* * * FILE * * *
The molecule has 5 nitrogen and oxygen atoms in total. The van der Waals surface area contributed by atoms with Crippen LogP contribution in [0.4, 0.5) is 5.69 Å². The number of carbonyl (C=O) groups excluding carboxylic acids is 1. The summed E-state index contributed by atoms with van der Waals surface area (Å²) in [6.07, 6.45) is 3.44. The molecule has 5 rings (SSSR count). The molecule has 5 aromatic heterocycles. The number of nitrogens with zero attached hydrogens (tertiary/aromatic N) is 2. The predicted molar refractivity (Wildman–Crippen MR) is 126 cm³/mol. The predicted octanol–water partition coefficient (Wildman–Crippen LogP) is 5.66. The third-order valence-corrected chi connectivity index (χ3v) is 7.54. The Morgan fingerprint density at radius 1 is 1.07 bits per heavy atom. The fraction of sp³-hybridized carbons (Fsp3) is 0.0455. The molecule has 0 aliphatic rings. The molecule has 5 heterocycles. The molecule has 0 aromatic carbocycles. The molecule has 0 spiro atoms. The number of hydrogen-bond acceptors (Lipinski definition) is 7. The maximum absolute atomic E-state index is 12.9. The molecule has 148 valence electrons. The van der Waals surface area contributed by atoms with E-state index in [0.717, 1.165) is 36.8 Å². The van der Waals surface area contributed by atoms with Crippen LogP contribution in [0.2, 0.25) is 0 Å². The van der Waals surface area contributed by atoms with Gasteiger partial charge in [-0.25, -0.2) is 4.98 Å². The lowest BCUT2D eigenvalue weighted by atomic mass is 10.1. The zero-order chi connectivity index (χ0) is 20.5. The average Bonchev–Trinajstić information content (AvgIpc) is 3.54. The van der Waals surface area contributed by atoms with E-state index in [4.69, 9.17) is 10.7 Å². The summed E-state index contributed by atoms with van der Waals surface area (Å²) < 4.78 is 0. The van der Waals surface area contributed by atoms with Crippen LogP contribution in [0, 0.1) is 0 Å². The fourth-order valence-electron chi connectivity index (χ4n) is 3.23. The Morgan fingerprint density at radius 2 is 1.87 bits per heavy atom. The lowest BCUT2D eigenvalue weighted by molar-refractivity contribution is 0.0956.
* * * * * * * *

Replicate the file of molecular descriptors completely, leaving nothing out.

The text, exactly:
The molecule has 5 nitrogen and oxygen atoms in total. The van der Waals surface area contributed by atoms with Crippen LogP contribution in [0.4, 0.5) is 5.69 Å². The number of carbonyl (C=O) groups excluding carboxylic acids is 1. The summed E-state index contributed by atoms with van der Waals surface area (Å²) in [6.07, 6.45) is 3.44. The molecule has 5 rings (SSSR count). The molecule has 5 aromatic heterocycles. The number of nitrogens with zero attached hydrogens (tertiary/aromatic N) is 2. The predicted molar refractivity (Wildman–Crippen MR) is 126 cm³/mol. The predicted octanol–water partition coefficient (Wildman–Crippen LogP) is 5.66. The third-order valence-corrected chi connectivity index (χ3v) is 7.54. The Morgan fingerprint density at radius 1 is 1.07 bits per heavy atom. The fraction of sp³-hybridized carbons (Fsp3) is 0.0455. The molecule has 0 aliphatic rings. The molecule has 5 heterocycles. The molecule has 0 aromatic carbocycles. The molecule has 0 spiro atoms. The number of hydrogen-bond acceptors (Lipinski definition) is 7. The maximum absolute atomic E-state index is 12.9. The molecule has 148 valence electrons. The van der Waals surface area contributed by atoms with E-state index in [0.717, 1.165) is 36.8 Å². The van der Waals surface area contributed by atoms with Crippen LogP contribution in [0.2, 0.25) is 0 Å². The van der Waals surface area contributed by atoms with Gasteiger partial charge in [-0.25, -0.2) is 4.98 Å². The lowest BCUT2D eigenvalue weighted by atomic mass is 10.1. The zero-order chi connectivity index (χ0) is 20.5. The average Bonchev–Trinajstić information content (AvgIpc) is 3.54. The van der Waals surface area contributed by atoms with E-state index in [4.69, 9.17) is 10.7 Å². The summed E-state index contributed by atoms with van der Waals surface area (Å²) < 4.78 is 0. The van der Waals surface area contributed by atoms with Crippen LogP contribution in [0, 0.1) is 0 Å². The fourth-order valence-electron chi connectivity index (χ4n) is 3.23. The Morgan fingerprint density at radius 2 is 1.87 bits per heavy atom. The lowest BCUT2D eigenvalue weighted by molar-refractivity contribution is 0.0956.